Regular readers no doubt are aware that I grew up in Birmingham, Alabama. As much as I’d like to escape that fact sometimes, I can’t help being defined by it from time to time. It is this distinction, above all others, is why I have not wanted to write about the Trayvon Martin case until today. Birmingham has come to represent a defiant, violent response to a movement that bravely confronted the worst that bigotry had to throw at it. The visual images produced by the Birmingham campaign were so ghastly that they formally unified the movement. They also began to influence popular opinion of whites across the country and the world. In some ways, it is hard to believe that those troubled times will mark their fiftieth anniversary in May of next year.
The most gruesome images, those of fire hoses and police dogs are sometimes presented without the full and necessary context. Rarely mentioned now is that many of the demonstrators were Trayvon Martin’s age. The city where I came of age has never completely been able to let go of the troublesome legacy of Civil Rights, and what it cannot excuse it buries. Though it may win me few friends to say this, decades and decades after the newsreels and inhumanity, blacks and whites today shoulder an equal burden. Black politicians have played the race card to win elections, just as their white counterparts have appealed to racial stereotypes to manipulate their own constituents. Truth would benefit everyone most.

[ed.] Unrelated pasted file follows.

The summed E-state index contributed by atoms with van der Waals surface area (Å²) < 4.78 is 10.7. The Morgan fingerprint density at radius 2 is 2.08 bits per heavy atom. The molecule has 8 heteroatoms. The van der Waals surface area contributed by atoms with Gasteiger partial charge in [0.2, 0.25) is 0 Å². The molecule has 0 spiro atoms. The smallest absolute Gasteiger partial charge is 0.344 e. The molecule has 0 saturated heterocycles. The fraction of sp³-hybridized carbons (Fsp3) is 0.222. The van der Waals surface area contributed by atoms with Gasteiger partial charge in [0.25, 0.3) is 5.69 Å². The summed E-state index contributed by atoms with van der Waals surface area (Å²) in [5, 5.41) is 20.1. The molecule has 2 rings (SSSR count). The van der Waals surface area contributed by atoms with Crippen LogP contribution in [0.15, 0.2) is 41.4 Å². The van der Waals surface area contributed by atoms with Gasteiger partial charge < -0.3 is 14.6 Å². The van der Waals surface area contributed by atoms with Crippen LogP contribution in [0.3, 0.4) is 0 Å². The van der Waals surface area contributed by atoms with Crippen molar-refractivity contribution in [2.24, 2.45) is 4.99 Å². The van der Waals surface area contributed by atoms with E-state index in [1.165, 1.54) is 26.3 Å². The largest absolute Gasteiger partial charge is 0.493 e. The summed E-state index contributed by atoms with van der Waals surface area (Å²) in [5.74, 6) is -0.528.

Now that I live in Washington, DC, I have been enjoying what has been a four-year-long change of scenery. Substantial problems are present here, too. The dysfunction in Washington, DC, is of a very different distillation. Instead of an omnipresent threat of racial tension, I contend with the tension of bipartisan pettiness. Without meaning to sound cynical, the contrast is refreshing. Instead of those of different races and racial identities shouting at each other, I observe instead the bluest of the blue fighting with the reddest of the red.